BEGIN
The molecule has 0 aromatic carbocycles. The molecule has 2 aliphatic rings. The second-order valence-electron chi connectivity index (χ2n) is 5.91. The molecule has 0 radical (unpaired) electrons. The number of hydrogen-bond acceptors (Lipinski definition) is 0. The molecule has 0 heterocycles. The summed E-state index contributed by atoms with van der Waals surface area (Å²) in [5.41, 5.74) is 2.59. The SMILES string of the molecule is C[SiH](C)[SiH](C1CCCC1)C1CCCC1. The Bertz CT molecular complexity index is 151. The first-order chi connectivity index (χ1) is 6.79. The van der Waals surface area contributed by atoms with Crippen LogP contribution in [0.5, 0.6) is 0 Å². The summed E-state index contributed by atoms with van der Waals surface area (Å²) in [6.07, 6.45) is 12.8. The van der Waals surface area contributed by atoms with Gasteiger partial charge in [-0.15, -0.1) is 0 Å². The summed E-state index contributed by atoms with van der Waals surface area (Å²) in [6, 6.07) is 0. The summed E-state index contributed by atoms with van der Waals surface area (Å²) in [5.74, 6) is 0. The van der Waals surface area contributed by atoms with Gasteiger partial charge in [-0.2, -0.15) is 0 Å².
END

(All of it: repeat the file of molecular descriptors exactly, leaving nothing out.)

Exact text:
The molecule has 0 aromatic carbocycles. The molecule has 2 aliphatic rings. The second-order valence-electron chi connectivity index (χ2n) is 5.91. The molecule has 0 radical (unpaired) electrons. The number of hydrogen-bond acceptors (Lipinski definition) is 0. The molecule has 0 heterocycles. The summed E-state index contributed by atoms with van der Waals surface area (Å²) in [5.41, 5.74) is 2.59. The SMILES string of the molecule is C[SiH](C)[SiH](C1CCCC1)C1CCCC1. The Bertz CT molecular complexity index is 151. The first-order chi connectivity index (χ1) is 6.79. The van der Waals surface area contributed by atoms with Crippen LogP contribution in [0.5, 0.6) is 0 Å². The summed E-state index contributed by atoms with van der Waals surface area (Å²) in [6.07, 6.45) is 12.8. The van der Waals surface area contributed by atoms with Gasteiger partial charge in [-0.15, -0.1) is 0 Å². The summed E-state index contributed by atoms with van der Waals surface area (Å²) in [6, 6.07) is 0. The summed E-state index contributed by atoms with van der Waals surface area (Å²) in [5.74, 6) is 0. The van der Waals surface area contributed by atoms with Gasteiger partial charge in [-0.2, -0.15) is 0 Å².